Sisulu blinks first in standoff

CEASEFIRE: Defence Minister Lindiwe Sisulu has undertaken not to fire unruly soldiers for now. Pic: Thembinkosi Dwayisa. Cira August 2009. © Sunday Times.
CEASEFIRE: Defence Minister Lindiwe Sisulu has undertaken not to fire unruly soldiers for now. Pic: Thembinkosi Dwayisa. Cira August 2009. © Sunday Times.

THE defence force will for at least the next two months not fire any soldiers who took part in an alleged illegal protest march at the Union Buildings in Pretoria last month.

THE defence force will for at least the next two months not fire any soldiers who took part in an alleged illegal protest march at the Union Buildings in Pretoria last month.

The SA National Defence Union (Sandu) yesterday took Defence Minister Lindiwe Sisulu and the chief of the SANDF to court to stop its members from being dismissed and to declare the procedure adopted in dismissal notices served on them unconstitutional.

After several hours of negotiations, the minister late yesterday afternoon undertook not to dismiss any soldiers as a result of the August 26 march, pending the finalisation of the union's urgent application.

In terms of the settlement, the SANDF may also not remove any of the soldiers' benefits, but may redeploy them, provided they remain in the same geographical area.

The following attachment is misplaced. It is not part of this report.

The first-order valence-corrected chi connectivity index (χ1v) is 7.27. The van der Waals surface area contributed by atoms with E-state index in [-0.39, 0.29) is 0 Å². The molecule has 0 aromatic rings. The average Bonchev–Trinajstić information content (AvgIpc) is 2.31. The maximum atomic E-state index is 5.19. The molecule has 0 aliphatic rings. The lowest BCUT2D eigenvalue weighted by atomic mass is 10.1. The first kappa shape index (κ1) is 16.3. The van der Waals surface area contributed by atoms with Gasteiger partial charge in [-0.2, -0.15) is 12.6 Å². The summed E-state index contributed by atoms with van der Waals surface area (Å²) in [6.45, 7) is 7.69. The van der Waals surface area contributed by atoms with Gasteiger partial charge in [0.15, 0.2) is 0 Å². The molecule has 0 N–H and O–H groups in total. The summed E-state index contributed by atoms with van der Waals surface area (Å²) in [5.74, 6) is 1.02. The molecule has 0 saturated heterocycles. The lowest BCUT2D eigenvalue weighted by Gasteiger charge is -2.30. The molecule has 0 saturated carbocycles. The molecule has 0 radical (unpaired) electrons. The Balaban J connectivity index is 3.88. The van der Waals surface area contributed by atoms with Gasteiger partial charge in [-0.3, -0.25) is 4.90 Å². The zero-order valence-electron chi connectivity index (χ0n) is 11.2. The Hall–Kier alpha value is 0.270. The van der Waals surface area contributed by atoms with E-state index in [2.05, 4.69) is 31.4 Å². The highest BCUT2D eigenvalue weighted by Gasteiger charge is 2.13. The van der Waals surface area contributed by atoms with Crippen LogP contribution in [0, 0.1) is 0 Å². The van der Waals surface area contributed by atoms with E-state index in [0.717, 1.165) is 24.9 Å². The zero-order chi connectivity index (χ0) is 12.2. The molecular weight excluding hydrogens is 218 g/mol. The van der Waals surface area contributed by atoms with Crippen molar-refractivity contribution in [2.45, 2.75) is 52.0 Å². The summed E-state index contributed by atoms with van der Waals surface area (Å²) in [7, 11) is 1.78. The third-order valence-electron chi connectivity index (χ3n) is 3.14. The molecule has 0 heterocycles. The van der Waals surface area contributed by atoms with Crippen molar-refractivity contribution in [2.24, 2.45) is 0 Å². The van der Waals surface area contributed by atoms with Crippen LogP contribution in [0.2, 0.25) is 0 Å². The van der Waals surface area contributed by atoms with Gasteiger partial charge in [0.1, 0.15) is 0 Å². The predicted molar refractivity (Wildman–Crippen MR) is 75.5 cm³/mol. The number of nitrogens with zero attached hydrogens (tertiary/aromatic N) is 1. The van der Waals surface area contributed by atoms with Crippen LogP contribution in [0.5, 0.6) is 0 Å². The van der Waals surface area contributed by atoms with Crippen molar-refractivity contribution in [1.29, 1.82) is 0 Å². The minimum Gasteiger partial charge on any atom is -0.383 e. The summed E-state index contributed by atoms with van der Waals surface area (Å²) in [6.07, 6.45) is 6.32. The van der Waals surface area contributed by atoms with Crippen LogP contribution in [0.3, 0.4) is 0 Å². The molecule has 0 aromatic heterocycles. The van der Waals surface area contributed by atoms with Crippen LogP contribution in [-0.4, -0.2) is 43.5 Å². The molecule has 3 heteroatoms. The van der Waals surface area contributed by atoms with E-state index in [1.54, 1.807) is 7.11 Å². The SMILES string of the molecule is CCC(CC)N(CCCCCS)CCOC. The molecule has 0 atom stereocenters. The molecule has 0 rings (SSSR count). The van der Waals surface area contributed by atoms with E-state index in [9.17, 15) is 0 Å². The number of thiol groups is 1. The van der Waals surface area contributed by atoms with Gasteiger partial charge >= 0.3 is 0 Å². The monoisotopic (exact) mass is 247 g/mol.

This could include placing them on special leave on full pay, with the retention of their benefits.

The minister and defence force chief were given two months to file further papers; whereafter Sandu will also be able to do so.

Sandu is seeking a court order declaring the 30 August dismissal notices, which gave soldiers just 10 days to supply reasons they should not be dismissed summarily, unlawful and unconstitutional.

According to the notice, soldiers who participated in the August 26 march engaged in criminal activities, threatened the security of the country and were guilty of mutiny.

Sandu secretary Johannes Greeff said in court papers their members had applied for leave to take part in the march, but were denied leave in contravention of two court orders in the union's favour.

He claimed no one ever told them the defence force had been put on high security until an urgent application to stop the march was being argued in court about half an hour before it was scheduled to start.

About 3000 SANDF members had already started gathering at the city hall in Pretoria when the interdict was granted .

The soldiers were moved to the Union Buildings under police escort so it could be explained to them and therefore never took part in an illegal march, Greeff said.

He stressed that the union did not condone the "unfortunate behaviour" of unruly persons at the Union Buildings. Sandu was launching an investigation and would act against any members involved in criminal conduct. - Sapa

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